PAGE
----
Currently the world’s supply depends on Sri Lanka, whose mines contain exceptionally pure graphite, often grading over 90%. The product transmits heat and electricity more efficiently than other graphite types and is easier to mould. As a result, it’s in high demand for specialized uses such as the electric brushes used in motors and generators and in powder metallurgy used to manufacture parts for industries that include the automotive, aerospace, energy and medical/dental sectors.

So how did Zenyatta’s aspirations turn from a Voisey’s Bay to a Sri Lankan-type target? “We flew our property with an airborne survey and got a very large conductor that measures 1,400 metres by 800 metres,” explains Eveleigh. “That’s a whopping conductor. We thought it was copper-and-nickel massive sulphides. It’s covered with swamp so we had to drill blindly. But we started to get this graphite-rich breccia zone. Basically, from top to bottom we were getting all this graphite. So it’s pretty large and pretty unique because it’s a hydrothermal graphite deposit unlike what anybody is promoting in North America right now. There is one in Sri Lanka that’s similar to it, and that’s a vein-type graphite.”

Results announced January 19 from one hole show eight separate breccia zones, the first starting at 79.8 metres and the last ending at 522 metres. The following assays were released.

  • 4.6% carbon over 9.9 metres
  • 4.2% over 67.5 metres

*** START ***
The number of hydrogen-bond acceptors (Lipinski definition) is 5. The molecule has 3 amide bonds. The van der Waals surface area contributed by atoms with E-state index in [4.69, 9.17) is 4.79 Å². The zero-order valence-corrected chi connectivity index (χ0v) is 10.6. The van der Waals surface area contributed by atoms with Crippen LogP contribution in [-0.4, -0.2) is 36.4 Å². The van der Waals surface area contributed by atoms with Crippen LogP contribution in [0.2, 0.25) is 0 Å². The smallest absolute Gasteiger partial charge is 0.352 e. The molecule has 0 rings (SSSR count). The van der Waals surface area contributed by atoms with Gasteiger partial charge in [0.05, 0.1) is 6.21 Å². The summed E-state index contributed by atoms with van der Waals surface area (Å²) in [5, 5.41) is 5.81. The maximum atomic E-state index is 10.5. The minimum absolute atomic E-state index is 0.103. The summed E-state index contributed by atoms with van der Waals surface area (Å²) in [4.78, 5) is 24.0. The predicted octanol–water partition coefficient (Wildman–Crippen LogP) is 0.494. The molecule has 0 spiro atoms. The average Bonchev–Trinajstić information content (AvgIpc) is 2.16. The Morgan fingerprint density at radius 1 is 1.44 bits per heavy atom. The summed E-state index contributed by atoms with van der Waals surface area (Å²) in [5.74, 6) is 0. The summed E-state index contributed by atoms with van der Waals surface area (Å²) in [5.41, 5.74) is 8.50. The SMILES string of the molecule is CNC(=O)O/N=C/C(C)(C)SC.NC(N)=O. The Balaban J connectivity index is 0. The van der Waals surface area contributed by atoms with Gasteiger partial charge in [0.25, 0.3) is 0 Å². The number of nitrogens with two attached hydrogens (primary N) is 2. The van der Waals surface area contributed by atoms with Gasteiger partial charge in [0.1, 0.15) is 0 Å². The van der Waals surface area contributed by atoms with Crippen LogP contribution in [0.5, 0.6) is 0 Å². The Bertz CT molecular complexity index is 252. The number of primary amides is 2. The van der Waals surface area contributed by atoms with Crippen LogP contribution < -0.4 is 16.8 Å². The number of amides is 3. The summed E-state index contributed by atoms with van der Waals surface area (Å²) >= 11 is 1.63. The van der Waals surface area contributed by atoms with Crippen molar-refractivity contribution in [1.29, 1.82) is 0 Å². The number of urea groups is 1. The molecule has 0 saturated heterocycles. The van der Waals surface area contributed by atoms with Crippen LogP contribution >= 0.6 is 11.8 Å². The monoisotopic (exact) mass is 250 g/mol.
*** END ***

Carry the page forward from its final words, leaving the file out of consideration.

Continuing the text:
• 3.3% over 7.9 metres
  • 2.5% over 48.2 metres
  • 3% over 26.4 metres
  • 4.2% over 5.5 metres
  • 2.1% over 7.5 metres
  • 3% over 16 metres

A mineralogical study at Lakehead University found graphite ranging from fine (-270 mesh) to coarse (+40 mesh). The next step is bench-scale testing to better determine the deposit’s purity, flake-size distribution and recoverability. Results from SGS Canada are expected within two to four months.

“This could be exceptional; it could be very valuable; and certainly the market is bullish on graphite right now,” says Eveleigh.

Meanwhile, drilling will resume presently. “We need to determine the size of it. If we judge by the airborne conductor, it looks pretty big, but you still have to prove that. So we’re stepping out quite a ways, like 200-metre step-outs. If it’s still there, we can extrapolate in between and say this looks like a pretty big deposit. If it’s as big as the conductor suggests, it will be one of the biggest graphite deposits in the world.”

If it’s as big as the conductor suggests, it will be one of the biggest graphite deposits in the world —Aubrey Eveleigh